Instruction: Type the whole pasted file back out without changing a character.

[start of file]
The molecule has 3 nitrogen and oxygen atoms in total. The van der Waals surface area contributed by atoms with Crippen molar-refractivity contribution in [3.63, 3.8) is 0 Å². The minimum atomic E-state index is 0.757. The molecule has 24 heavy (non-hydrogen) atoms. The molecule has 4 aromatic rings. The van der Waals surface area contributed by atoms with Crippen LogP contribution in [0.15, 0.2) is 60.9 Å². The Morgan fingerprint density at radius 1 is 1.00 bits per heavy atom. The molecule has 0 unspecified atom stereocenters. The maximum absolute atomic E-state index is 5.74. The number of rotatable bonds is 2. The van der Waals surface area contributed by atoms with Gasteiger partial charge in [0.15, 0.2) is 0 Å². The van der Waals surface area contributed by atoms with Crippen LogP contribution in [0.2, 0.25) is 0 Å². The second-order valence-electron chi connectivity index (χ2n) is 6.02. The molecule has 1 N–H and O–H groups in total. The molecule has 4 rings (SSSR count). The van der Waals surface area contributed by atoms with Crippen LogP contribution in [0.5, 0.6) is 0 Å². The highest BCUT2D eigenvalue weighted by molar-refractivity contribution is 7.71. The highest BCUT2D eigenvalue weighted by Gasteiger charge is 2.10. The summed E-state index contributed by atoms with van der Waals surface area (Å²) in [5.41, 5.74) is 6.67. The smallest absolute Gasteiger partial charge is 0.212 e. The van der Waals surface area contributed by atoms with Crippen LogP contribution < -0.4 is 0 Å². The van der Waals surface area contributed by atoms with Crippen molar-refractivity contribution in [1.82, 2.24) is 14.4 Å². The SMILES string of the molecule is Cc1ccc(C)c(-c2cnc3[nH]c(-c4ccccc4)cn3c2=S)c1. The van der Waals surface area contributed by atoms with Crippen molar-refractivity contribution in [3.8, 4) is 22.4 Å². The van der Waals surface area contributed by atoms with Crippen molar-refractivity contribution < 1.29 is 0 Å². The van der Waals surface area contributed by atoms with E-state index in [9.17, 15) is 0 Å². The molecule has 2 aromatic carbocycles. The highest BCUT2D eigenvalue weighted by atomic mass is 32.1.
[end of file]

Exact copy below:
The molecule has 3 nitrogen and oxygen atoms in total. The van der Waals surface area contributed by atoms with Crippen molar-refractivity contribution in [3.63, 3.8) is 0 Å². The minimum atomic E-state index is 0.757. The molecule has 24 heavy (non-hydrogen) atoms. The molecule has 4 aromatic rings. The van der Waals surface area contributed by atoms with Crippen LogP contribution in [0.15, 0.2) is 60.9 Å². The Morgan fingerprint density at radius 1 is 1.00 bits per heavy atom. The molecule has 0 unspecified atom stereocenters. The maximum absolute atomic E-state index is 5.74. The number of rotatable bonds is 2. The van der Waals surface area contributed by atoms with Gasteiger partial charge in [0.15, 0.2) is 0 Å². The van der Waals surface area contributed by atoms with Crippen LogP contribution in [0.2, 0.25) is 0 Å². The second-order valence-electron chi connectivity index (χ2n) is 6.02. The molecule has 1 N–H and O–H groups in total. The molecule has 4 rings (SSSR count). The van der Waals surface area contributed by atoms with Crippen LogP contribution in [0.5, 0.6) is 0 Å². The highest BCUT2D eigenvalue weighted by molar-refractivity contribution is 7.71. The highest BCUT2D eigenvalue weighted by Gasteiger charge is 2.10. The summed E-state index contributed by atoms with van der Waals surface area (Å²) in [5.41, 5.74) is 6.67. The smallest absolute Gasteiger partial charge is 0.212 e. The van der Waals surface area contributed by atoms with Crippen LogP contribution < -0.4 is 0 Å². The van der Waals surface area contributed by atoms with Crippen molar-refractivity contribution in [1.82, 2.24) is 14.4 Å². The SMILES string of the molecule is Cc1ccc(C)c(-c2cnc3[nH]c(-c4ccccc4)cn3c2=S)c1. The van der Waals surface area contributed by atoms with Crippen molar-refractivity contribution in [3.8, 4) is 22.4 Å². The van der Waals surface area contributed by atoms with Crippen molar-refractivity contribution < 1.29 is 0 Å². The van der Waals surface area contributed by atoms with E-state index in [9.17, 15) is 0 Å². The molecule has 2 aromatic carbocycles. The highest BCUT2D eigenvalue weighted by atomic mass is 32.1.